as for the wobbly appearnance this bridge surely has nothing to worry about in comparison to tacoma narrows. the narrows bridge was a suspension bridge built as efficiently as possible (and without wind tunnel testing), because the deck support was an 8' tall plate girder it caught allot of wind and at just the right frequency to get the bridge swinging in time ...however, this bridge's deck is reinforced concrete and must be pretty rigid to support it's self weight when cantilever a few hundred meters out. plus the deck appears to be shaped for aerodynamics, oh, and i think the cable stays are just for supporting short sections of deck (the length of a span is directly proportional to how far it swings and how quickly it swings, so the period and amplitude of the movement of the bridge will be much less). oh, and all the very valid points from cardboard (another mefi civil engineer?)
posted by NGnerd at 9:59 PM on August 18, 2004


Bridge of "wows" didn't quite do it.
posted by johnny7 at 12:20 AM on August 19, 2004


The English version wasn't that hard to find.

As for the design, the bridge was the cheapest of four options because of surrounding terrain and urbanization along the route (others would have required tunnels or major earth-moving). It's not really that much of a grandstanding move, at least not in Europe, where valley-crossing viaducts are common (especially in the Alps). Certainly the US has similarly-scaled (if less dramatically designed) highway viaducts built for such mundane reasons as keeping traffic out of industrial areas.

This is really a renaissance of bridge building, this era we're in right now. The cable-stayed bridge design was conceived as a cheaper, less-materials-intensive alternative to suspension bridges in postwar Europe, and has become the dominant bridge type in the last couple of decades for major crossings, unless a long suspension bridge is required to span a deep waterway. (And the Japanese have advanced that technology, as well, linking their major islands by highway.) Advances in concrete and composites have allowed bridges to be built ever cheaper while maintaining strength and capability. (It's not inconceivable that any particular bridge project will contain a number of unique engineering innovations, some of which may be patented.)

Meanwhile, the highest bridge over water is Egypt's Mubarak Peace Bridge over the Suez canal, whose deck is a "mere" 70m up.

NGNerd: If I'm not mistaken, that pylon is offset only because the deck hasn't been fully extended. As the deck is completed (manufacturing taking place at the grounded end of the bridge) it moves out toward the center until the pylons are resting directly above the pillars. Watch the third and fourth 3D construction animations.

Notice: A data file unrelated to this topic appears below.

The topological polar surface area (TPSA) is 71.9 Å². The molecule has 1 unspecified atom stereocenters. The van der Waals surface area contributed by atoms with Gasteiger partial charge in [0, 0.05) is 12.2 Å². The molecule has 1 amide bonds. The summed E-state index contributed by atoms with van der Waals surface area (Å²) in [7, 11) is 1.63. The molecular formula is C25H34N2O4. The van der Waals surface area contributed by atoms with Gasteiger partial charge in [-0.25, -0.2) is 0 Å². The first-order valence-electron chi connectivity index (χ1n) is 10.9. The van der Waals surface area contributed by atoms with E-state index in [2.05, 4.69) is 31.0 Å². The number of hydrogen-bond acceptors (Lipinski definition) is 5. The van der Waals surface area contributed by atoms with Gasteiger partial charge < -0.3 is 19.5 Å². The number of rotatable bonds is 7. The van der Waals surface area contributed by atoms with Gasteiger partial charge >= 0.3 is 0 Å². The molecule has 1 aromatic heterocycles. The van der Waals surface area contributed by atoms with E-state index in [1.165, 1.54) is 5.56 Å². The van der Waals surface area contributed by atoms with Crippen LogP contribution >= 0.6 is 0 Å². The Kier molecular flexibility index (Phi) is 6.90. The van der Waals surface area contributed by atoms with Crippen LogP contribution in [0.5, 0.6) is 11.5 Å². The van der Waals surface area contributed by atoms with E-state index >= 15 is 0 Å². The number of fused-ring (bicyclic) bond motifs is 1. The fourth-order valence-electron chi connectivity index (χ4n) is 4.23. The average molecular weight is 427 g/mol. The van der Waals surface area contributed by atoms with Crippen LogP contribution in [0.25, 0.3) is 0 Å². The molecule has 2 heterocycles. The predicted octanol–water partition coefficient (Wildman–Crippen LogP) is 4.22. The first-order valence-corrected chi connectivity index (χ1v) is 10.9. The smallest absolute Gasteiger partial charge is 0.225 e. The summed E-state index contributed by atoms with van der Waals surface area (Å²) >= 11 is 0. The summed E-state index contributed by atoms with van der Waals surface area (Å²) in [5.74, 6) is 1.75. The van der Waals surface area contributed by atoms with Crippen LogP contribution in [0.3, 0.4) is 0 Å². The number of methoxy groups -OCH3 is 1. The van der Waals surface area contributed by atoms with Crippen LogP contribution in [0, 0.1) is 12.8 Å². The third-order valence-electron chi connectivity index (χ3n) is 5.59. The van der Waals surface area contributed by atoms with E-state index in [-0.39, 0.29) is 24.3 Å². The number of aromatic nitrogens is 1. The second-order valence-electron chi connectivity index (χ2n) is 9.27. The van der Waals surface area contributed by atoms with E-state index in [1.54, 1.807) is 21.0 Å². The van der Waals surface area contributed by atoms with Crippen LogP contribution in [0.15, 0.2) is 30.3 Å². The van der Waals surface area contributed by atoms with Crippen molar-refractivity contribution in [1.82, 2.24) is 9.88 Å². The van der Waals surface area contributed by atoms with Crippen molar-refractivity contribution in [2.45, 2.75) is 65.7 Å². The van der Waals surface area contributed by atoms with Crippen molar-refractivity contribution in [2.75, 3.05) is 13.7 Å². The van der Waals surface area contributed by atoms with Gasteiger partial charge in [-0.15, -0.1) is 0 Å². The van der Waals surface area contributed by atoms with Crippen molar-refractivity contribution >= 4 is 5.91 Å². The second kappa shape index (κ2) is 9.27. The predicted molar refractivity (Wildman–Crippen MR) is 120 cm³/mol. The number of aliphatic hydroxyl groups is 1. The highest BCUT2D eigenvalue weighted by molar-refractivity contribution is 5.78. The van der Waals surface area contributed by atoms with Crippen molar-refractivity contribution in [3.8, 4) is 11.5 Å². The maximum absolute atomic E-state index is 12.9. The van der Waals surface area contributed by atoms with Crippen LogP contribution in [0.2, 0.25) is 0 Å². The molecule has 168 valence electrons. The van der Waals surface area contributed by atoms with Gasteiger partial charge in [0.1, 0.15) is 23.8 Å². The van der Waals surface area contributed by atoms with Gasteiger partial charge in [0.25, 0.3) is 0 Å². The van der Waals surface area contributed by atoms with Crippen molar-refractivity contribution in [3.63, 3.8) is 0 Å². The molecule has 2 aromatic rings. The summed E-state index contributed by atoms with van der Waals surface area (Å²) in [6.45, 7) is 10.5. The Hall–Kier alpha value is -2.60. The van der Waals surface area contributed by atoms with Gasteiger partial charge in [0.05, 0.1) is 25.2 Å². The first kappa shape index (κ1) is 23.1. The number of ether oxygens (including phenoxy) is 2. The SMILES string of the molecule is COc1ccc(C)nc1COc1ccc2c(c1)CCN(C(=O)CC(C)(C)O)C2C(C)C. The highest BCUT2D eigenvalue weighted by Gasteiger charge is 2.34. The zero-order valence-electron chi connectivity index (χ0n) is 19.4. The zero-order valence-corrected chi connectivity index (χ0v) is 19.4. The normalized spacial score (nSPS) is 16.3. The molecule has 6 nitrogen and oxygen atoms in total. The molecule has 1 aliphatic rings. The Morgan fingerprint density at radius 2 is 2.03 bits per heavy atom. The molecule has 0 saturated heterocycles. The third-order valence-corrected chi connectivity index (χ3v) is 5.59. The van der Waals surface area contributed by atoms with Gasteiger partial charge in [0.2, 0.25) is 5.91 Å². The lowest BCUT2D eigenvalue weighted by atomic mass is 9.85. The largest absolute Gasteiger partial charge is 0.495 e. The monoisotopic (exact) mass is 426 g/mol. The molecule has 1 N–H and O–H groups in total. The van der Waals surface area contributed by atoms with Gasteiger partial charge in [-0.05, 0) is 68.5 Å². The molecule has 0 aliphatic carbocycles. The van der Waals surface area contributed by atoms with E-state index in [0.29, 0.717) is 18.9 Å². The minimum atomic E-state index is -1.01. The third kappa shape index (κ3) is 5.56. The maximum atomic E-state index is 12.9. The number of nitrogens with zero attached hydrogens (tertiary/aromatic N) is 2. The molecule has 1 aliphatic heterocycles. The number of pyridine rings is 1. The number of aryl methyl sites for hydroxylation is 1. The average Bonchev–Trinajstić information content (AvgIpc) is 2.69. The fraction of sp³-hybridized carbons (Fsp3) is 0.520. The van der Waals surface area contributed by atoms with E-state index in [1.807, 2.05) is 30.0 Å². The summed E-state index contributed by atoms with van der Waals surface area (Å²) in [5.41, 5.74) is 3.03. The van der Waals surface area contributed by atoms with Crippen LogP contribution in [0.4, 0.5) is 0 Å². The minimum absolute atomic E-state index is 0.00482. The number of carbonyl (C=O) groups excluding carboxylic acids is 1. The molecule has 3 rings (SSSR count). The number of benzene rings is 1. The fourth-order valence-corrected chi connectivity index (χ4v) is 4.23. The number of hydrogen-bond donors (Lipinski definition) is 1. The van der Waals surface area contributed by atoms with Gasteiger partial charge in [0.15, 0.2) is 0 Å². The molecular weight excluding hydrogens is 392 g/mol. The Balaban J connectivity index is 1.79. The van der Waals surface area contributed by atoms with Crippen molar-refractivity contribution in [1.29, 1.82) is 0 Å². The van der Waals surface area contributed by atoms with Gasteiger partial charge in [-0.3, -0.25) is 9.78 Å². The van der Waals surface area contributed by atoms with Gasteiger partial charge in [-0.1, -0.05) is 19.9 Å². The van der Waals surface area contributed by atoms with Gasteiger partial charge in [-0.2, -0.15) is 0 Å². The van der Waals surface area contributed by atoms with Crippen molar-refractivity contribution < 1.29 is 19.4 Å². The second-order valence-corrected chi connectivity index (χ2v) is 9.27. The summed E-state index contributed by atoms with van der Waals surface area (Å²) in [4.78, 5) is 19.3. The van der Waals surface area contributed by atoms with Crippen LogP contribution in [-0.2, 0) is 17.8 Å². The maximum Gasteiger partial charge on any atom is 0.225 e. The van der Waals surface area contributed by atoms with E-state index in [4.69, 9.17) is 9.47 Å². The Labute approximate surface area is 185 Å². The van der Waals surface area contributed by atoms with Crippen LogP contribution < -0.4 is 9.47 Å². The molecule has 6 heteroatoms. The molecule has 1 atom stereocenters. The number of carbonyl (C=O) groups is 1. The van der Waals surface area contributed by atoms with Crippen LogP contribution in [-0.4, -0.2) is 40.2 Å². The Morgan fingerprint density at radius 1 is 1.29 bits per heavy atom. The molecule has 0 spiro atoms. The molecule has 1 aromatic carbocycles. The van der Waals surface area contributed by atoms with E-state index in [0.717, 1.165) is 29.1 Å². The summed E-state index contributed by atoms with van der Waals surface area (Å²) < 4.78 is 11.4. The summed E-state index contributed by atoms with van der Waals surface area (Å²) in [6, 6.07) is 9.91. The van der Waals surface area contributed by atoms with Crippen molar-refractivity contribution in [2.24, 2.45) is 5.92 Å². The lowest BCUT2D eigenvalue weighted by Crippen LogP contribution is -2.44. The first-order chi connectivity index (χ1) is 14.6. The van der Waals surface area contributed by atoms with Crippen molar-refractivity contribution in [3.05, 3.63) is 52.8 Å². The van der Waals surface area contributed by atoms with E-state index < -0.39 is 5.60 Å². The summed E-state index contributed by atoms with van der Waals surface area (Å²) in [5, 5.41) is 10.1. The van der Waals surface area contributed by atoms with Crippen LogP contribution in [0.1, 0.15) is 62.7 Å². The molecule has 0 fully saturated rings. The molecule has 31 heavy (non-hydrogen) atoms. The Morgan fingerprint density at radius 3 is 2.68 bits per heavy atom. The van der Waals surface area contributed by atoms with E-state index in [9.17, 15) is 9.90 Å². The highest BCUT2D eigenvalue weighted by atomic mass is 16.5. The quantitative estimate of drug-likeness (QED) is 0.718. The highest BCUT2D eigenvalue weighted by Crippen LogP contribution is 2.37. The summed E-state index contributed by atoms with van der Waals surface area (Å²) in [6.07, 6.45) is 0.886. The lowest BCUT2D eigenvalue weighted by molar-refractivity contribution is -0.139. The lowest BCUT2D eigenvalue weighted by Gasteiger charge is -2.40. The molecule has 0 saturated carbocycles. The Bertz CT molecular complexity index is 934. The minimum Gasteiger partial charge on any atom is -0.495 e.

Incidentally, the bridge's financing is, like many major projects today, a public-private partnership. The bridge corporation (a subsidiary of the builder, Eiffage) obtained bank loans and will theoretically recoup its costs through tolls over the next 75 years.

And the clouds? > Valley fog forms in mountain valleys during winter and can be more than 1,500 feet thick. Often, the winter sun is not strong enough to evaporate the fog during the day. When the air cools again the following night, the fog often becomes thicker, which makes it even harder for the sun to burn it off the following day. These fogs can last for several days until strong winds blow the moist air out of the valley. The tendency for cool, dense air to pool at the bottom of valleys also enhances valley fog.
posted by dhartung at 12:22 AM on August 19, 2004


Thanks for all that info dhartung. You say the english link wasn't hard to find: where is it located on the french version of the site?
posted by dash_slot- at 5:41 AM on August 19, 2004


dhartung:
I swear - the link you provide now displays in French!

They are toying with us! Toying, I say!
posted by dash_slot- at 5:43 AM on August 19, 2004


Just start with the bare url, it'll give flag icons to select language.
posted by Ethereal Bligh at 6:04 AM on August 19, 2004


Was there any opposition to the bridge locally? Seems like it ruins a great view.
posted by transient at 8:56 AM on August 19, 2004


That's a really neat looking bridge.

Seems like it ruins a great view.

I'm just guessing, but since that area looks fairly agricultural, that doing it this way has significantly lower impact on the farms than the alternatives...I'm willing to bet the loss of view was worth the compromise.
posted by dejah420 at 6:22 PM on August 19, 2004


The Bronx to The Bronx bridge
posted by attackthetaxi at 3:54 AM on September 6, 2004